Garden Photo of the Day

Beth’s Poolside Garden

Making a new space into a garden

Today we’re visiting Beth Tucker’s Waxhaw, North Carolina, garden.

We have been in this home for five years and had the pool put in three years ago. It’s taken a while to develop the borders around the perimeter of the travertine pool surround because the ground was so compacted, but everything seems to be settling in happily now. The property is just under half an acre, and I’ve been stealthily whittling away at the lawn turf by enlarging the garden beds. I wept when we left my gardens of 20 years in northern New Jersey, so seeing the gardens here coming into their own is a real treat. It gives me great joy when people out walking in the neighborhood stop to compliment our gardens and to ask questions. Seeing the results of hard work and persistence makes them curious about trying some gardening themselves. Our two miniature poodles, Parker and Pepper, enjoy posing artistically among the plants.

Wisteria growing next to a fenceThe Wisteria frutescens ‘Amethyst Falls’ (Zones 5–9) on the fence by the deep end of the pool is the native U.S. species of wisteria, which is less aggressive than the Asian species and will sometimes rebloom in the summer.

peach and purple irisesOne of my favorite irises (Iris hybrid, bearded group, Zones 3–8) in the sunny side border

garden bed full of catmintA happy little pig with catmint (Nepeta × faassenii, Zones 3–8)

shade garden with foliage plants and white flowersHeuchera, azaleas (Rhododendron hybrid, Zones 5–9), and an oakleaf hydrangea (Hydrangea quercifolia, Zones 5–9) in a shady corner near the side gate

small border around poolThe sunny-side border includes Dianthus, Stella d’Oro day lilies (Hemerocallis ‘Stella d’Oro’, Zones 3–10), bearded irises, and many more perennials to come.

plant with large leaves and small white flowerMayapple (Podophyllum peltatum, Zones 3–8) in bloom. These are transplants from the woods behind us where there is an immense patch.

dog sitting in the shade of a treeParker the poodle sits in the shade watching the garden.

sunny garden bed full of pink flowersSunny border at the deep end of the pool. I know the pink evening primrose (Oenothera speciosa, Zones 5–8) can be a weed, but it is so pretty that I just keep it controlled by pulling it out where I don’t want it. The fence along this side is planted with climbing roses, Carolina jasmine (Gelsemium sempervirens, Zones 6–10), star jasmine (Trachelospermum jasminoides, Zones 7–10), and the wisteria.

 

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Comments

  1. user-5117752 05/10/2022

    Just lovely! That iris is a stunner! So is Parker but where is Pepper? Happy summer to you!

  2. User avater
    SimpleSue 05/10/2022

    That travertine is a real compliment to the pool/garden area, it gives it a special touch over just using cement.
    I love your Bearded Irises, especially that pink/peach colored one amongst the pink evening primrose- such a nice combination for those two plants.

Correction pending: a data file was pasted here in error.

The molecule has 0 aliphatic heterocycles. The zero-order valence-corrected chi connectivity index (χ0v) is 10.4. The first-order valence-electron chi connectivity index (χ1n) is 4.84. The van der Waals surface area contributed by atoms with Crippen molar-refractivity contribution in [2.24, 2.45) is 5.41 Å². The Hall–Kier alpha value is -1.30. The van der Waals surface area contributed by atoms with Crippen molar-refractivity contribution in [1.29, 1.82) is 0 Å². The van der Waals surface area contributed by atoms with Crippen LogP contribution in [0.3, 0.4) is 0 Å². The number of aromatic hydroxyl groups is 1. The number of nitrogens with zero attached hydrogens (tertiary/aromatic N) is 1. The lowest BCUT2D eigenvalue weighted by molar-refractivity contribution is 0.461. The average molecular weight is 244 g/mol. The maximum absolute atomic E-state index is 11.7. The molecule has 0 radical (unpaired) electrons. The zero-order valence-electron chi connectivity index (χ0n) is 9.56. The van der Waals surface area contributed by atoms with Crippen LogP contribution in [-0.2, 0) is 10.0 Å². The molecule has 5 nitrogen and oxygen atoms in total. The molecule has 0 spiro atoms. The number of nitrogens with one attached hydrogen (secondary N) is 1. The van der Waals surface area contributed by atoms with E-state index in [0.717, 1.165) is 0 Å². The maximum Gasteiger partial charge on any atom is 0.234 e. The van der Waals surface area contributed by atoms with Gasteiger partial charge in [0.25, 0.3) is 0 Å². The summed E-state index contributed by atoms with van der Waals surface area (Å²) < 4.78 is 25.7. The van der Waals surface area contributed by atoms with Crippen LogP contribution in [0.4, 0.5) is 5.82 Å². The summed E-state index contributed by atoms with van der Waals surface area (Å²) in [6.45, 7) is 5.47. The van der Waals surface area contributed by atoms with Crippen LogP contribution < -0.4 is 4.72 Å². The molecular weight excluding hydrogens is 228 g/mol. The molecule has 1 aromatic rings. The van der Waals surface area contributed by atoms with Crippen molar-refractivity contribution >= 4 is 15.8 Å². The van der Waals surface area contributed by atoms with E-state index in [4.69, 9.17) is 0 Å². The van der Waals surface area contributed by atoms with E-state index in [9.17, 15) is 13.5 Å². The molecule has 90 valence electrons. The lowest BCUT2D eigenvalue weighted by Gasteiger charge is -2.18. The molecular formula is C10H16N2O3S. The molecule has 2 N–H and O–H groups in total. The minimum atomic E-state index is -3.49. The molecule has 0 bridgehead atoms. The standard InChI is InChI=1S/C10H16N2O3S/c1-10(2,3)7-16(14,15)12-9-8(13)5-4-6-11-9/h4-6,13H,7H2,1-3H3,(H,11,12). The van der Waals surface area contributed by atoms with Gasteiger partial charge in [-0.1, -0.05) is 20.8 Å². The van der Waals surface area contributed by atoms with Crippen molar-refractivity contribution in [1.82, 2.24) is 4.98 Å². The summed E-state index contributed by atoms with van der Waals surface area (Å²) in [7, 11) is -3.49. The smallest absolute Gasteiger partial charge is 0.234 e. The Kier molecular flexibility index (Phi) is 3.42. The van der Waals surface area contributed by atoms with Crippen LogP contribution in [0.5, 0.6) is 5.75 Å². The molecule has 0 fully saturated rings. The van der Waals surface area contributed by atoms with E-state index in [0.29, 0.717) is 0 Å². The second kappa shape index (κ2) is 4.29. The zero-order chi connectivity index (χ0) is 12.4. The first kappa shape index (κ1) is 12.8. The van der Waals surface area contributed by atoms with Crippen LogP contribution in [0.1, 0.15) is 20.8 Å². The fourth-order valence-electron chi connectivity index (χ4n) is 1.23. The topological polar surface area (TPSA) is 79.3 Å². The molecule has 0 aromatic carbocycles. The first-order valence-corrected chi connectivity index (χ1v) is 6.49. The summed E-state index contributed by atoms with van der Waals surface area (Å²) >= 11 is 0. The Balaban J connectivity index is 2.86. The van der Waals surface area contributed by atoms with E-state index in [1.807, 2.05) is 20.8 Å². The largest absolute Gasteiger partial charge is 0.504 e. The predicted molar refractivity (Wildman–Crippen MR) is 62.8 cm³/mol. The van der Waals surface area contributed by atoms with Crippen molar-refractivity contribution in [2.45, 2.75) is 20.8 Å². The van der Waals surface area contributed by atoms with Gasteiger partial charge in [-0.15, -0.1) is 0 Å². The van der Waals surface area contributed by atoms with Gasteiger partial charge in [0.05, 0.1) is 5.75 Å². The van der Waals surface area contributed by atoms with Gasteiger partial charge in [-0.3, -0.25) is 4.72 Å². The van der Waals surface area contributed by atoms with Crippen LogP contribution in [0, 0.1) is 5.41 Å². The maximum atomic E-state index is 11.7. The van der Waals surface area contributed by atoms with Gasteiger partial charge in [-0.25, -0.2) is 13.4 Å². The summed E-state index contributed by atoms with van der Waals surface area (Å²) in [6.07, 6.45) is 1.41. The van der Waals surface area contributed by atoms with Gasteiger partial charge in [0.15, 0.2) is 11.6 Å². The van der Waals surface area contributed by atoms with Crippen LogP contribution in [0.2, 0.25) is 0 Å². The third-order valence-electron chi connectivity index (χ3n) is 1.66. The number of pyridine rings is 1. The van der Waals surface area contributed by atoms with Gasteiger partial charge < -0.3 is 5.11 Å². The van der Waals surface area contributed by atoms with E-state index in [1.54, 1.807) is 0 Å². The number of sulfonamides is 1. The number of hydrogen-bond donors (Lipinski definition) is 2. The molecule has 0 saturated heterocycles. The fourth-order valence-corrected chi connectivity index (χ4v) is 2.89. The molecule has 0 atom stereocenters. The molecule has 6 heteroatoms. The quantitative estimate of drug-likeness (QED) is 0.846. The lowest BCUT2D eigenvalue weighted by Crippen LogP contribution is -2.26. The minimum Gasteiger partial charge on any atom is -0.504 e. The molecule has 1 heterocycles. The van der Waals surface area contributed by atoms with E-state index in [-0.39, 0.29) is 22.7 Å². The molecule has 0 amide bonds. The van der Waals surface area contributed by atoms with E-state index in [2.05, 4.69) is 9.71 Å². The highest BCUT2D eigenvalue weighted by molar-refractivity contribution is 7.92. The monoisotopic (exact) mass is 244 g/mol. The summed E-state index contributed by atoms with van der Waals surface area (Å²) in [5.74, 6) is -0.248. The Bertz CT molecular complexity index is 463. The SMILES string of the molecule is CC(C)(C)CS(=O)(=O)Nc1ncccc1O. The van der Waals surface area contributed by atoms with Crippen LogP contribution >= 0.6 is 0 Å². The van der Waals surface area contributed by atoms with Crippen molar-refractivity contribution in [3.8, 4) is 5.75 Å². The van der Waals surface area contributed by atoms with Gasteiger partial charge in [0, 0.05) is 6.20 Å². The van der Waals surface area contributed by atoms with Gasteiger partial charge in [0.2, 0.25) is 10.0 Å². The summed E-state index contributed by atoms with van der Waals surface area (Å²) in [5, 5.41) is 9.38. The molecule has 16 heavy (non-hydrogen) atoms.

I also like the purple butterfly bush peaking into the photo of cat mint- also a nice combination!
    I love pets and wildlife in the garden and your dog looks darling and happy sitting there.
    Oh I can't forget to mention- love love love Mayapples, they are such interesting plants, so sculptural!
    In just 5 years you've already created a beautiful garden space- and I myself know how it is leaving behind a beloved garden and starting over- a garden lover just doesn't feel at home until they've made another garden!

    1. BTucker9675 05/10/2022

      Yes - Mayapples! Before the pool went in the the fence went up, I was wandering in the woods behind our property (it's a protected watershed area) and stumbled across a large patch in dappled sunlight. Collected a plant and put it at the edge of our wooded area and it has happily multiplied, surviving the occasional onslaught of poodles!

  3. BTucker9675 05/10/2022

    Thank you all for your kind remarks! Pepper will be featured in my next round of photos showing different things in bloom in the pool garden as well as my front borders. An update on the twilight primrose - it is now being pulled out by the roots as it started behaving rather like Godzilla in Tokyo!!! I know it will take a while to get rid of it all and will miss those lovely soft pinks blooms but - good grief - enough is enough! It should come with a warning label! I had a yellow evening primrose in a side border when we lived in Michigan for a couple of years a long time ago but the cold winters seemed to keep it from running amok. We don't have enough below freezing nights here to contain it.

  4. User avater
    Cynthia2020 05/10/2022

    Hi, Beth. I enjoyed reading your gardening story and looking at the photos! I think my favorite photo is the one with the heuchera in it because I like the colors and variety of leaf shapes. Pink is my favorite flower color, though - so I love how your dianthus looks very full and healthy. Re: the Oenothera speciosa - yes I enjoyed that for a while in one garden. I had it next to a low, fruitless, quince that flowered in coral. Ha - that was a mess at times especially with the suckers... However, an aunt in her eighties with a border surrounded by concrete sidewalk loved that I gave her some Pink evening primrose because it was easy for her to enjoy and take care of.

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